The Communicative Approach in English as a Foreign Language Teaching
Enviado por orellana
- Where does communicative language
teaching come from?
- What is communicative language
- What are some examples of
- How do the roles of the teacher and
student change in Communicative language
This article refers to the way teachers can focus the
teaching of the foreign language in the classroom in such a way
that students can communicate in a conscious way, taking into
account their real experiences. Here, the origin of the
Communicative Approach as a combination of different methods is
clearly explained, as such as the role of the teacher and the
students in a communicative English as a Second Language class.
The article also gives some examples of communicative activities
that can be developed in a class from the communicative point of
This digest will take a look at the communicative approach to the
teaching of foreign languages. It is intended as an introduction
to the communicative approach for teachers and
teachers-in-training who want to provide opportunities in the
classroom for their students to engage in real-life communication
in the target language. Questions to be dealt with include what
the communicative approach is, where it came from, and how
teachers' and students' roles differ from the roles they play in
other teaching approaches. Examples of exercises that can be used
with a communicative approach are described, and sources of
appropriate materials are provided.
Its origins are many, insofar as one teaching
methodology tends to influence the next. The communicative
approach could be said to be the product of educators and
linguists who had grown dissatisfied with the audiolingual and
grammar-translation methods of foreign language
They felt that students were not learning enough
realistic, whole language. They did not know how to communicate
using appropriate social language, gestures, or expressions; in
brief, they were at a loss to communicate in the culture of the
language studied. Interest in and development of
communicative-style teaching mushroomed in the 1970s; authentic
language use and classroom exchanges where students engaged in
real communication with one another became quite
In the intervening years, the communicative approach has
been adapted to the elementary, middle, secondary, and
post-secondary levels, and the underlying philosophy has spawned
different teaching methods known under a variety of names,
including notional-functional, teaching for proficiency,
proficiency-based instruction, and communicative language
Communicative language teaching makes use of real-life
situations that necessitate communication. The teacher sets up a
situation that students are likely to encounter in real life.
Unlike the audiolingual method of language teaching, which relies
on repetition and drills, the communicative approach can leave
students in suspense as to the outcome of a class exercise, which
will vary according to their reactions and responses. The
real-life simulations change from day to day. Students'
motivation to learn comes from their desire to communicate in
meaningful ways about meaningful topics.
Margie S. Berns, an expert in the field of communicative
language teaching, writes in explaining Firth's view that
"language is interaction; it is interpersonal activity and has a
clear relationship with society. In this light, language study
has to look at the use (function) of language in context, both
its linguistic context (what is uttered before and after a given
piece of discourse) and its social, or situational, context (who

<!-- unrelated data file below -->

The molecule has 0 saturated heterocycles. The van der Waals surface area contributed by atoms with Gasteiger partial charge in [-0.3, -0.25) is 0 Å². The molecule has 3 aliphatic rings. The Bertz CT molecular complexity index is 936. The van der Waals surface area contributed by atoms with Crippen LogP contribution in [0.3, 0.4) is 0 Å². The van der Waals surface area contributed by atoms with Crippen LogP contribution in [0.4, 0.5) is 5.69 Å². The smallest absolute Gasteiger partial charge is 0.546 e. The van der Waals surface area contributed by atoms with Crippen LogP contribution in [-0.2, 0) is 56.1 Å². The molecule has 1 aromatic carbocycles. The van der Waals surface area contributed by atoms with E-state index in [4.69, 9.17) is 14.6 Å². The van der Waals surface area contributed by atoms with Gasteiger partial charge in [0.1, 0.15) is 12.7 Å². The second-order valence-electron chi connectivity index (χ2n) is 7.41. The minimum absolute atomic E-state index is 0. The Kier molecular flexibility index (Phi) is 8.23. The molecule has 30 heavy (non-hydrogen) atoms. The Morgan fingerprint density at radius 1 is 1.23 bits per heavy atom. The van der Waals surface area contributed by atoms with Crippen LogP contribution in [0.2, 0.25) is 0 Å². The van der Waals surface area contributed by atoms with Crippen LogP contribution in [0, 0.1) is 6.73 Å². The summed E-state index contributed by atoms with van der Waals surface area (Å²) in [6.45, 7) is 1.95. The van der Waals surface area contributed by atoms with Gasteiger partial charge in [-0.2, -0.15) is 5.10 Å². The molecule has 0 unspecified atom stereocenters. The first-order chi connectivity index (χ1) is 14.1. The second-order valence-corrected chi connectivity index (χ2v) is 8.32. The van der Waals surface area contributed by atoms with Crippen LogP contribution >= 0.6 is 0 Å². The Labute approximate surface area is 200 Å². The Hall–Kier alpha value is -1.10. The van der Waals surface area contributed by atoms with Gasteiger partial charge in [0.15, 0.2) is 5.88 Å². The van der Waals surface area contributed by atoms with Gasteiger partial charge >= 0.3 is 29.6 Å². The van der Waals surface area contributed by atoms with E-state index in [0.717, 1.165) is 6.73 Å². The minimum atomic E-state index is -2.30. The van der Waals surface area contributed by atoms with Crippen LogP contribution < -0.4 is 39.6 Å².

is speaking, what their social roles are, why they have come
together to speak)" (Berns, 1984, p. 5).
In a communicative classroom for beginners, the teacher
might begin by passing out cards, each with a different name
printed on it. The teacher then proceeds to model an exchange of
introductions in the target language: "Guten Tag. Wieheissen
Sie?" Reply: "Icheisse Wolfie," for example. Using a combination
of the target language and gestures, the teacher conveys the task
at hand, and gets the students to introduce themselves and ask
their classmates for information. They are responding in German
to a question in German. They do not know the answers beforehand,
as they are each holding cards with their new identities written
on them; hence, there is an authentic exchange of
Later during the class, as a reinforcement listening
exercise, the students might hear a recorded exchange between two
German freshmen meeting each other for the first time at the
gymnasium doors. Then the teacher might explain, in English, the
differences among German greetings in various social situations.
Finally, the teacher will explain some of the grammar points and
The following exercise is taken from a 1987 workshop on
communicative foreign language teaching, given for Delaware
language teachers by Karen Willetts and Lynn Thompson of the
Center for Applied Linguistics. The exercise, called
"Eavesdropping," is aimed at advanced students.
"Instructions to students" Listen to a conversation
somewhere in a public place and be prepared to answer, in the
target language, some general questions about what was
1. Who was talking?
2. About how old were they?
3. Where were they when you eavesdropped?
4. What were they talking about?
5. What did they say?
6. Did they become aware that you were listening to
The exercise puts students in a real-world listening
situation where they must report information overheard. Most
likely they have an opinion of the topic, and a class discussion
could follow, in the target language, about their experiences and
Communicative exercises such as this motivate the
students by treating topics of their choice, at an appropriately
Another exercise taken from the same source is for
beginning students of Spanish. In "Listening for the Gist,"
students are placed in an everyday situation where they must
listen to an authentic text.
"Objective." Students listen to a passage to get general